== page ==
In this regard, the department has enlisted the aid of law enforcement organisations (LEOs), including the Rangers, police, and Federal Investigation Agency (FIA).
Sheikh Rasheed Ahmed, a former interior minister, and his nephew Rashid Shafiq made an announcement that they would oppose the haveli’s evacuation at the same time.
Sheikh Rasheed Ahmed and his brother Sheikh Sadeeq Ahmed had their appeal against the civil judge’s eviction decision for their Lal Haveli home accepted in October of last year by a district and sessions court in Rawalpindi.
The court in Rawalpindi overturned the civil judge’s decision and agreed with Sheikh Rasheed’s argument. The case was sent to the civil court so that a new hearing could be held.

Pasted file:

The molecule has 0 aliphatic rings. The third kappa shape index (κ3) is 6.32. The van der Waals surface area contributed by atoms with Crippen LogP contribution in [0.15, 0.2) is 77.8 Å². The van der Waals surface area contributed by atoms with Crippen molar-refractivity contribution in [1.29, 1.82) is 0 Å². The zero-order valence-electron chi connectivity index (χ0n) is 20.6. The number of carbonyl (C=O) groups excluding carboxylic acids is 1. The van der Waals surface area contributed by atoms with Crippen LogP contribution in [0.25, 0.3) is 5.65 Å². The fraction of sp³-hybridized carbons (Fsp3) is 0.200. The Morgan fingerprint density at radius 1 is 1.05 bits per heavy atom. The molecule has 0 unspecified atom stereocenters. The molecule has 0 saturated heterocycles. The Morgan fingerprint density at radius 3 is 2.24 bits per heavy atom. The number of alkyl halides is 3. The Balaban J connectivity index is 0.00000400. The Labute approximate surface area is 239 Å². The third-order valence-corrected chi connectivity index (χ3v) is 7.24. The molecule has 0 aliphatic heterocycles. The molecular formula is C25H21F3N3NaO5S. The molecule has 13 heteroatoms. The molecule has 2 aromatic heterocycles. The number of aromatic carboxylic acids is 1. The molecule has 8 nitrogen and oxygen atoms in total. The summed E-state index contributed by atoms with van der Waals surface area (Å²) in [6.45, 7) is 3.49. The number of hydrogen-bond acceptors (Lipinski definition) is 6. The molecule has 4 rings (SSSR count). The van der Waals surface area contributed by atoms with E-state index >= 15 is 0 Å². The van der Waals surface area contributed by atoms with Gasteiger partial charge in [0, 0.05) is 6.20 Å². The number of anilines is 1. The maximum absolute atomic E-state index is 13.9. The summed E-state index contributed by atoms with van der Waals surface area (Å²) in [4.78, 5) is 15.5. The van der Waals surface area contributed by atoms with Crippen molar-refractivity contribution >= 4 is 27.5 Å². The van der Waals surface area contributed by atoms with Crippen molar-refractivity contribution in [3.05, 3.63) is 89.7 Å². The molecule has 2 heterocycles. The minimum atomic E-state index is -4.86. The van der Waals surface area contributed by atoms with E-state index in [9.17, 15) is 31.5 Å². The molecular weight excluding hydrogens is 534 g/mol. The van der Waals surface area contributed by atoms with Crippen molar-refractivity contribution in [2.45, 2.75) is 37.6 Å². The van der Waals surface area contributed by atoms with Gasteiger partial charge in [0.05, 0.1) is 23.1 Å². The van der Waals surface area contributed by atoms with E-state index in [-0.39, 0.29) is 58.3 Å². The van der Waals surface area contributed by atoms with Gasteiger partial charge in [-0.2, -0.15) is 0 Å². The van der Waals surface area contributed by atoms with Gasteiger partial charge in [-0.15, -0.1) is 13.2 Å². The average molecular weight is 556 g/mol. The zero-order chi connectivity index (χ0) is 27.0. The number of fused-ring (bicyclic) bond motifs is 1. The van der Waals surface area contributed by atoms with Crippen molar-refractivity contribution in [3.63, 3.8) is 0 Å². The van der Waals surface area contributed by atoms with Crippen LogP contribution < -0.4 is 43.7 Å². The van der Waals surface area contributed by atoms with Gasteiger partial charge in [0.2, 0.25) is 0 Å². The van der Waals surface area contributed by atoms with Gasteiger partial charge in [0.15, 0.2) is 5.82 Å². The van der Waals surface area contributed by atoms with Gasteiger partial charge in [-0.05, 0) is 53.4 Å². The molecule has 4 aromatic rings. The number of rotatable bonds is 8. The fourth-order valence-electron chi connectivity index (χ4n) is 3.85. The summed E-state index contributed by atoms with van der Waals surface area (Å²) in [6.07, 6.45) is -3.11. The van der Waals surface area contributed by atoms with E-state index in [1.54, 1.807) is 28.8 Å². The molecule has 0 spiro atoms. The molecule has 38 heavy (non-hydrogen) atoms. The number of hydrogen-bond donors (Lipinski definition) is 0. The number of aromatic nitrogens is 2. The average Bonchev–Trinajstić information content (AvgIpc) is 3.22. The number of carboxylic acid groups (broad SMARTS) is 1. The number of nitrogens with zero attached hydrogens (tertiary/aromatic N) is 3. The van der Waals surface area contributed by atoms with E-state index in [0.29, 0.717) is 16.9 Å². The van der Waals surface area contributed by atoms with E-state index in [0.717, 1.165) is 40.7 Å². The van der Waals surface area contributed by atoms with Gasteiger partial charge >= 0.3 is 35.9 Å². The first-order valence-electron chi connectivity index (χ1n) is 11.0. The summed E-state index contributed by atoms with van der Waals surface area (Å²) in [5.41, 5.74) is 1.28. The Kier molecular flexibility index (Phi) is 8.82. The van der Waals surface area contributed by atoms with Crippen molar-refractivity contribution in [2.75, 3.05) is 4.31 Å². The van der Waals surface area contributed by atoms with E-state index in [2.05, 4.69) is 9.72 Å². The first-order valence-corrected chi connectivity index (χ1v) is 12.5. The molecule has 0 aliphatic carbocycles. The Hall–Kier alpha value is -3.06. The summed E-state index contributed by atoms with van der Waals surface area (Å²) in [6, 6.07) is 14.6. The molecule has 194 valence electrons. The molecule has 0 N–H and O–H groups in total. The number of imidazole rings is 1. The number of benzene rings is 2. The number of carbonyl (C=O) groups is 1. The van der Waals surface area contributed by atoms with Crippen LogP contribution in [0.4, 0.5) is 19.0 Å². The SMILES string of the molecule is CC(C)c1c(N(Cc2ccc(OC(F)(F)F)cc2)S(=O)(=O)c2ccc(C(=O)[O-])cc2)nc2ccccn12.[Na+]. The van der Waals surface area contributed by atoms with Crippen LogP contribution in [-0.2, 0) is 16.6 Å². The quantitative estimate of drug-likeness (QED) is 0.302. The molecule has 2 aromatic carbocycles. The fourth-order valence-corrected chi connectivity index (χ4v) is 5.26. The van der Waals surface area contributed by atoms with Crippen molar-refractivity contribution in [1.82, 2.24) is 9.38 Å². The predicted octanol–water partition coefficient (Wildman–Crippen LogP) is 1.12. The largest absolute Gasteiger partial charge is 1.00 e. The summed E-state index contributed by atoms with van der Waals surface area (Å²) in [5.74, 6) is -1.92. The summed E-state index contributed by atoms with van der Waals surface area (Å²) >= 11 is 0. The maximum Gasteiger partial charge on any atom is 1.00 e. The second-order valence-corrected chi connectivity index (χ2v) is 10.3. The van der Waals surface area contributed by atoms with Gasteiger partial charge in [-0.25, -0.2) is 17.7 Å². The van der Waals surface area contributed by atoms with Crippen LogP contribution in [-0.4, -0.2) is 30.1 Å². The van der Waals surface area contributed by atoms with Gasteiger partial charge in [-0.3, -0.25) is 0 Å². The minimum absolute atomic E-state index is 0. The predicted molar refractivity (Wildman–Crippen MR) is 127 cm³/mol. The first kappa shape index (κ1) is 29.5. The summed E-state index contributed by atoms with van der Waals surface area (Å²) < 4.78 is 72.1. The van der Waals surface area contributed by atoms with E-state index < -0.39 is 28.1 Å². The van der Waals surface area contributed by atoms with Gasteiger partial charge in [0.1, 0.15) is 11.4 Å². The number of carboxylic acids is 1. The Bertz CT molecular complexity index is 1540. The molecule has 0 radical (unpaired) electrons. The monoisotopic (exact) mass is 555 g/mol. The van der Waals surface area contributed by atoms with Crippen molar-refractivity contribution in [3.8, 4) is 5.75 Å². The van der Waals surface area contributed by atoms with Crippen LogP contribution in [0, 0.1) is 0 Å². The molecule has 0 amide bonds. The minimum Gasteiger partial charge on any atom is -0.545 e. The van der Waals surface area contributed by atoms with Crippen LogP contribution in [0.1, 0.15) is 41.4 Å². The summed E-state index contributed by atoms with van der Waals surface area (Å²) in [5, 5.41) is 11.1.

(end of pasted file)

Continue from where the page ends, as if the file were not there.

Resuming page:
Sheikh Rasheed, the leader of the Awami Muslim League (AML), has been given a seven-day deadline to leave the Lal Haveli.
The ETPB found that the former minister and his brother had ‘illegally’ occupied seven homes, including Lal Haveli, according to its ruling. Despite multiple opportunities, neither the APML CEO nor his brother were able to submit the necessary documentation about the property.
When Sheikh Rasheed entered parliamentary politics in 1980, he converted the Lal Haveli, which belonged to a Hindu woman before partition, into his political office.
Rasheed has already gotten a notification from ETPB, as he stated in October 2016 that he had received a notice of eviction.